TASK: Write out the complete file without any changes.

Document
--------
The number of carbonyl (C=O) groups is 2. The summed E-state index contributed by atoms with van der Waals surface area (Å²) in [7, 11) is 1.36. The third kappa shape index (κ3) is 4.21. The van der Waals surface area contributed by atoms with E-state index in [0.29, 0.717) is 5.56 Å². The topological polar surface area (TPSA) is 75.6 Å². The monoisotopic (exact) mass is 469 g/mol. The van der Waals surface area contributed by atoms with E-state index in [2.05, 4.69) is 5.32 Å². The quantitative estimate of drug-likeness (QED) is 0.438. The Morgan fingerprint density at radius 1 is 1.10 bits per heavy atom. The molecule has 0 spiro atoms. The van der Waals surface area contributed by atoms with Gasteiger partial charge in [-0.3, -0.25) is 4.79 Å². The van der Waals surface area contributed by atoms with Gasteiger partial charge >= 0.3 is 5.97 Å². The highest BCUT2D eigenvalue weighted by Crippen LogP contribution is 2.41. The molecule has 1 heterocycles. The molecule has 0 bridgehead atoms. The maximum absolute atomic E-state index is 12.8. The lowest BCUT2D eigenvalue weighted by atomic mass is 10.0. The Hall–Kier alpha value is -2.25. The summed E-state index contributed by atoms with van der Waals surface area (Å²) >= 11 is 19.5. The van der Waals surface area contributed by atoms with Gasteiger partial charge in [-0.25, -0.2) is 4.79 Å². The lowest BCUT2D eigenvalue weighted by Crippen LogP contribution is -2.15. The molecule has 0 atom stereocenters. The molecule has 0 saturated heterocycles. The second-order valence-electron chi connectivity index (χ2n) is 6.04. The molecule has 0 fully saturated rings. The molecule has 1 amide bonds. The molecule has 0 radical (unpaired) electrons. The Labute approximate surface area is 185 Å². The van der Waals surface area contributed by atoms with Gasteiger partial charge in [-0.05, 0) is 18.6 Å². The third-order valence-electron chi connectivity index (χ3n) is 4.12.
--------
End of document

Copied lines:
The number of carbonyl (C=O) groups is 2. The summed E-state index contributed by atoms with van der Waals surface area (Å²) in [7, 11) is 1.36. The third kappa shape index (κ3) is 4.21. The van der Waals surface area contributed by atoms with E-state index in [0.29, 0.717) is 5.56 Å². The topological polar surface area (TPSA) is 75.6 Å². The monoisotopic (exact) mass is 469 g/mol. The van der Waals surface area contributed by atoms with E-state index in [2.05, 4.69) is 5.32 Å². The quantitative estimate of drug-likeness (QED) is 0.438. The Morgan fingerprint density at radius 1 is 1.10 bits per heavy atom. The molecule has 0 spiro atoms. The van der Waals surface area contributed by atoms with Gasteiger partial charge in [-0.3, -0.25) is 4.79 Å². The van der Waals surface area contributed by atoms with Gasteiger partial charge >= 0.3 is 5.97 Å². The highest BCUT2D eigenvalue weighted by Crippen LogP contribution is 2.41. The molecule has 1 heterocycles. The molecule has 0 bridgehead atoms. The maximum absolute atomic E-state index is 12.8. The lowest BCUT2D eigenvalue weighted by atomic mass is 10.0. The Hall–Kier alpha value is -2.25. The summed E-state index contributed by atoms with van der Waals surface area (Å²) >= 11 is 19.5. The van der Waals surface area contributed by atoms with Gasteiger partial charge in [-0.25, -0.2) is 4.79 Å². The lowest BCUT2D eigenvalue weighted by Crippen LogP contribution is -2.15. The molecule has 0 atom stereocenters. The molecule has 0 saturated heterocycles. The second-order valence-electron chi connectivity index (χ2n) is 6.04. The molecule has 0 fully saturated rings. The molecule has 1 amide bonds. The molecule has 0 radical (unpaired) electrons. The Labute approximate surface area is 185 Å². The van der Waals surface area contributed by atoms with Gasteiger partial charge in [-0.05, 0) is 18.6 Å². The third-order valence-electron chi connectivity index (χ3n) is 4.12.